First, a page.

Visualising transcription, gene positioning and reorganisation in the nucleus

London
Friday, 24 February 2006

Visualising transcription, gene positioning and reorganisation in the nucleus
Friday, 24 February 2006 09:30 - 16:30

Birkbeck College
Basement Lecture Theatre
43 Gordon Square
London
WC1H 0PD
United Kingdom

Map and Directions

“In recent years there has been a huge advance in techniques that can visualize key events in the nuclei of single cells. These include primary transcription from individual alleles, and associated processes such as chromatin remodelling and relocalization of DNA loci, and localization of protein factors involved in gene activation and silencing.  The techniques include RNA-DNA -and - immuno-FISH (fluorescence in situ hybridization) respectively. This meeting will explore the practical application of these techniques, as well as the tremendous advances that they have enabled, particularly in the immunology field. They have identified new mechanisms such as intergenic transcription,  locus contraction and allele-specific heterochromatinisation in V(D)J recombination and allelic exclusion. They are particularly powerful for analysis of nuclear reorganisation and gene expression changes during immune cell development, and for study of monoallelic expression, for example for NK receptors, interleukins, antigen receptors.” - Co-Chair: Dr Anne Corcoran, Babraham Institute



9:15 - 9:45       Registration - Tea, Coffee and biscuits

9:45 - 10:00     Introduction by the Chair
Prof Peter Fraser - Babraham Institute, Cambridge, UK

10:00 - 10:30   Visualising gene transcription using RNA-FISH 
Dr. Daniel Bolland, Babraham Institute, UK

Since the majority of the transcribed mammalian genome is non-coding, including intergenic and antisense transcription, new approaches are required to understand these processes. RNA fluorescence in situ hybridisation has several advantages over traditional techniques for analysing transcription, including the ability to analyse primary transcripts in single cell nuclei, and to visualise each allele separately.


Recent FACS improvements have enabled RNA-FISH analysis of very small cell populations. Using RNA-FISH we have discovered intergenic antisense transcription across the mouse immunoglobulin heavy chain (Igh) locus that correlates strongly with V(D)J recombination. We propose this enhances accessibility of the chromatin for V(D)J recombination.


10.30 - 11:00   Modulation of Nucleosome Remodelling Activity by Histone Acetylation
Dr Joan Boyes - University of Leeds
Targeted chromatin remodelling is essential for many nuclear processes, including the regulation of V(D)J recombination. ATP-dependent nucleosome remodelling complexes are important players in this process whose activity must be tightly regulated. Evidence will be presented that histone acetylation modulates nucleosome remodelling complex activity to boost initiation of V(D)J recombination. Recombination requires nucleosome mobilisation from recombination signal sequences. Acetylation does not stimulate nucleosome mobilisation per se by CHRAC, ACF or their catalytic subunit, ISWI. Instead, we find the increased accessibility of acetylated chromatin regulates the ability of nucleosome remodelling complexes to access their nucleosome templates. We suggest this targeting plays an important role in regulating nucleosome remodelling complex activity.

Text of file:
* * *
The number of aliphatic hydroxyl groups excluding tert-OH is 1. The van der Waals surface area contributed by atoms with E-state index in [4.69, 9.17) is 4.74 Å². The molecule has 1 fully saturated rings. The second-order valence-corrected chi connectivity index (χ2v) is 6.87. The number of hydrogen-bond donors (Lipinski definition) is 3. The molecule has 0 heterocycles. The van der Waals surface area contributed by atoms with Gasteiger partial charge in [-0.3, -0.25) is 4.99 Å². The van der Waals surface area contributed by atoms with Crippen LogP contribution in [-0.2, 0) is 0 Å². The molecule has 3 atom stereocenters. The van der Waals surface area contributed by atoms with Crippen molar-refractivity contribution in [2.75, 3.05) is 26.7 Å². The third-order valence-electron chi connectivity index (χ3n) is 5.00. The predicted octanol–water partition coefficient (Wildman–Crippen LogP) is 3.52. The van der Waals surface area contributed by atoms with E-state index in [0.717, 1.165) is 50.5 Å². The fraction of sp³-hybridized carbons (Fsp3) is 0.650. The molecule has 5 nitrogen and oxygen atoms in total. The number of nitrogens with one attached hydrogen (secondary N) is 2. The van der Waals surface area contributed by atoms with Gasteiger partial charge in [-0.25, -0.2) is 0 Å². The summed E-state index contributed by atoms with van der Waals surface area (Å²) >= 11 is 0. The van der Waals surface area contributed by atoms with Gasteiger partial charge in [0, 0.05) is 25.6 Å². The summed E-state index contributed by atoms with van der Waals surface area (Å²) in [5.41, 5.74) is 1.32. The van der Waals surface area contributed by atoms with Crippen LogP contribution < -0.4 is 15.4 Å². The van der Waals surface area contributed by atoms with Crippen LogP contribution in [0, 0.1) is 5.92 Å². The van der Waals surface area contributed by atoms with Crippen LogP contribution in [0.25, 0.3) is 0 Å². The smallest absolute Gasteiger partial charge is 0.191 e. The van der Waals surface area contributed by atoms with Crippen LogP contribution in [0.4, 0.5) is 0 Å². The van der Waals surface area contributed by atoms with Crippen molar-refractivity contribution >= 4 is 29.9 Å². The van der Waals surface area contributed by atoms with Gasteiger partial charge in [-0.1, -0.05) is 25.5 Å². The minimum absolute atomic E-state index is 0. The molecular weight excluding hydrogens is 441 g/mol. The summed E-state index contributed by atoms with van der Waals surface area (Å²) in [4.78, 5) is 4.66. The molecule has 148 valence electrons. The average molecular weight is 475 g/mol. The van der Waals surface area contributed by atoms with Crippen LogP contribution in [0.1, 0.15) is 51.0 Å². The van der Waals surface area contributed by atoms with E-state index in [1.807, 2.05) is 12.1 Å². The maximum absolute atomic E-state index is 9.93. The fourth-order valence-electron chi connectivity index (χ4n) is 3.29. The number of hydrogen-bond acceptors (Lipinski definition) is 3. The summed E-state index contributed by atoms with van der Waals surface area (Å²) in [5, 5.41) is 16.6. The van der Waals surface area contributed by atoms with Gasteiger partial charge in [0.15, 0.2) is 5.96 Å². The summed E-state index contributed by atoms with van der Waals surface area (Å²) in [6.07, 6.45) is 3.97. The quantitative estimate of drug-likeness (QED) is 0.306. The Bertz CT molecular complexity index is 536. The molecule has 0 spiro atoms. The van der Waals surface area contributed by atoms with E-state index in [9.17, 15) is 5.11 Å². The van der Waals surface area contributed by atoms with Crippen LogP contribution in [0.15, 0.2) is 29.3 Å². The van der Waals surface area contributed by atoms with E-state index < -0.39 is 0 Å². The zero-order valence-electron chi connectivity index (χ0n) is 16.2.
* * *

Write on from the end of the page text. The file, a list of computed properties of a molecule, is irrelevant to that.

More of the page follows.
11:00 - 11:30  
Morning Tea/coffee

11:30 - 12:00  Delineation of nucleolar trafficking signals using live cell and confocal microscopy

Dr Julian Hiscox, University of Leeds

The nucleolus is a dynamic sub-nuclear structure crucial to the successful functioning of a eukaryotic cell, and functions to promote ribosome sub-unit biogenesis, control cell growth and monitor cellular stress.  We have been using viruses as tools to probe the trafficking of nucleolar proteins and the effects of changes in nucleolar structure on function.  Our work has focused on the trafficking of the coronavirus nucleocapsid protein to the nucleolus and its interactions with nucleolar proteins and the tumor suppressor protein p53.

12:00 - 12:30   Cross talk between chromosome structure, nuclear architecure and gene expression

Dr Dean JacksonUniversity of Manchester

Gene expression is regulated at many levels, including: the distribution of genes in chromosomes, the way chromosomes are organised in the nucleus, epigenetic modifications of chromatin that correlate with gene activity and the dynamic properties of chromatin that facilitate the association of genes with active nuclear sites. We are exploring how nuclear architecture influences chromatin function. A key element is to understand the role of the nucleoskeleton. Recent experiments are revealing the structure and role of the nucleoskeleton and show how studies of the nucleoskeleton are beginning to demonstrate the importance of nuclear organisation in the regulation of nuclear function.